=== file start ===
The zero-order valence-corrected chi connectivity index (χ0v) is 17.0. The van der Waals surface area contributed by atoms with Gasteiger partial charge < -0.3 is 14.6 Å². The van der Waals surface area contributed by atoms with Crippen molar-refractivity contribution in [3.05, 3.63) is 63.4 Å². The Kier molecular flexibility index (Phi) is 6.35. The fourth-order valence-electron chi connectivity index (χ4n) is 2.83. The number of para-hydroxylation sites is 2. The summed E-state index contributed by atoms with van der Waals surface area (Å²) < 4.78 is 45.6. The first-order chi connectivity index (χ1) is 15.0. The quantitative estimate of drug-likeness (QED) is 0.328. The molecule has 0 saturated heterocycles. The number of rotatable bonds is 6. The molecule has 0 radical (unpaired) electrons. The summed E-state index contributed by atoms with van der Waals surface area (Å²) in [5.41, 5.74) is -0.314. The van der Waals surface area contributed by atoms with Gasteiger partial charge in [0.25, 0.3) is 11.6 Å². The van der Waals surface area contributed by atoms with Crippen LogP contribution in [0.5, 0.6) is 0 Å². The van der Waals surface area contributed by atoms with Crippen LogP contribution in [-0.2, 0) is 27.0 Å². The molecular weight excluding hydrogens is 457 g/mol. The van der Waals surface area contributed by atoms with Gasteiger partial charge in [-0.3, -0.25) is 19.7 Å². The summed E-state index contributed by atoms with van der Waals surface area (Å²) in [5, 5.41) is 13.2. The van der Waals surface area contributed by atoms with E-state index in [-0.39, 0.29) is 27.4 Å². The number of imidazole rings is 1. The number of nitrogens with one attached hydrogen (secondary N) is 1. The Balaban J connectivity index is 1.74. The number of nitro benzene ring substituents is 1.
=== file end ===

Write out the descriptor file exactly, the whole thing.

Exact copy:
The zero-order valence-corrected chi connectivity index (χ0v) is 17.0. The van der Waals surface area contributed by atoms with Gasteiger partial charge < -0.3 is 14.6 Å². The van der Waals surface area contributed by atoms with Crippen molar-refractivity contribution in [3.05, 3.63) is 63.4 Å². The Kier molecular flexibility index (Phi) is 6.35. The fourth-order valence-electron chi connectivity index (χ4n) is 2.83. The number of para-hydroxylation sites is 2. The summed E-state index contributed by atoms with van der Waals surface area (Å²) < 4.78 is 45.6. The first-order chi connectivity index (χ1) is 15.0. The quantitative estimate of drug-likeness (QED) is 0.328. The molecule has 0 saturated heterocycles. The number of rotatable bonds is 6. The molecule has 0 radical (unpaired) electrons. The summed E-state index contributed by atoms with van der Waals surface area (Å²) in [5.41, 5.74) is -0.314. The van der Waals surface area contributed by atoms with Gasteiger partial charge in [0.25, 0.3) is 11.6 Å². The van der Waals surface area contributed by atoms with Crippen LogP contribution in [0.5, 0.6) is 0 Å². The van der Waals surface area contributed by atoms with Crippen LogP contribution in [-0.2, 0) is 27.0 Å². The molecular weight excluding hydrogens is 457 g/mol. The van der Waals surface area contributed by atoms with Gasteiger partial charge in [-0.3, -0.25) is 19.7 Å². The summed E-state index contributed by atoms with van der Waals surface area (Å²) in [5, 5.41) is 13.2. The van der Waals surface area contributed by atoms with E-state index in [-0.39, 0.29) is 27.4 Å². The number of imidazole rings is 1. The number of nitrogens with one attached hydrogen (secondary N) is 1. The Balaban J connectivity index is 1.74. The number of nitro benzene ring substituents is 1.